Growth and efficiencies of nitrogen and energy utilization for growth by 72 young British Friesian steers (initial live weight (LW) 110 kg) offered a well preserved, formic acid-treated, perennial ryegrass silage with and without supplements of fish meal were examined. Silage was offered either alone or mixed with 50, 100 or 150 g fish meal/kg silage dry matter (DM) and each diet was offered either ad libitum or intakes were restricted to 16, 19 or 22 g dietary DM/kg LW/day. Treatments were imposed over a period of 132 days. Body component weight gains were determined by comparative slaughter.
Increasing the level of either feeding or fish meal increased rates of empty body weight gain linearly (P<0·001) and curvilinearly (P<0·05) respectively. Fish-meal supplementation increased rates of ash and crude protein gain (P<0·001) but, in comparison with the curvilinear response to increasing level of feeding (P<0·001), had small linear effects on fat gain (P>0·01). Consequently, in terms of whole body composition, animals given fish meal were leaner than animals offered silage alone. Fish-meal supplementation had no significant effect on the composition of the carcass but increased the concentration of protein in the liver and gastrointestinal tract.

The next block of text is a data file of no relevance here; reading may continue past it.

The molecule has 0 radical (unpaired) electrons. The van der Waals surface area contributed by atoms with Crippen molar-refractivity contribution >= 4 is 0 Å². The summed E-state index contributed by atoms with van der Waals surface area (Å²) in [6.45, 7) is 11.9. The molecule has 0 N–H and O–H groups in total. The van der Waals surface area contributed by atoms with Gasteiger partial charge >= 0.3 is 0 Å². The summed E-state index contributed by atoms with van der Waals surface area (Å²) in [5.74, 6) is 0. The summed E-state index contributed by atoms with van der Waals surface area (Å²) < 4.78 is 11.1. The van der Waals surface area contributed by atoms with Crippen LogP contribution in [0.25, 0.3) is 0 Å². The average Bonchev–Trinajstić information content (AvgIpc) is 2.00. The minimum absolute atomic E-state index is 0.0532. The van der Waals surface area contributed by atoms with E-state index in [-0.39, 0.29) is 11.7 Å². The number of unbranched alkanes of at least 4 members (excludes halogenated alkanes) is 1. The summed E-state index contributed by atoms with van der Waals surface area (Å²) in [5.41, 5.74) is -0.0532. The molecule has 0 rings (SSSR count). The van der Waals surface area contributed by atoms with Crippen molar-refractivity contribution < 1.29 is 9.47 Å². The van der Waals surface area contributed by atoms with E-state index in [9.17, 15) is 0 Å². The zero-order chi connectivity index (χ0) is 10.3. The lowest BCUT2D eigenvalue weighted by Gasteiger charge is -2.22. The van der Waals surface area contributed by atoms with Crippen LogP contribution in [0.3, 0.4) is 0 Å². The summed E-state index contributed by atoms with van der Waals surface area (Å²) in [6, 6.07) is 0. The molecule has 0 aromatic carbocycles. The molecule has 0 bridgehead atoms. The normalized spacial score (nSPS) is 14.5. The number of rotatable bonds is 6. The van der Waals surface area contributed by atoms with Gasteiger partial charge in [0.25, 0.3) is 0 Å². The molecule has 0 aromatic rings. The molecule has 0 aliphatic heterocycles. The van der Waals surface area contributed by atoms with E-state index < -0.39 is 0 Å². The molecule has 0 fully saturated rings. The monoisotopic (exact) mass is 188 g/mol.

The increase in nitrogen intake associated with feeding fish meal resulted in a reduction in the efficiency of nitrogen utilization as level of fish meal increased. Nitrogen intake required for maintenance was estimated to be 1·054 g/kg LW0·75. In spite of marked differences in the composition of the empty body-weight gain, there was no evidence to support an effect of fish meal on the efficiency of metabolizable energy (ME) utilization for growth (kf) which was estimated to be 0·346 on the basis of data scaled by LW0·75. ME intake required for maintenance (MEm) was estimated to be 0·536 and 0·502 MJ/kg LW0·75 for silage alone and the 150 g fish-meal level respectively.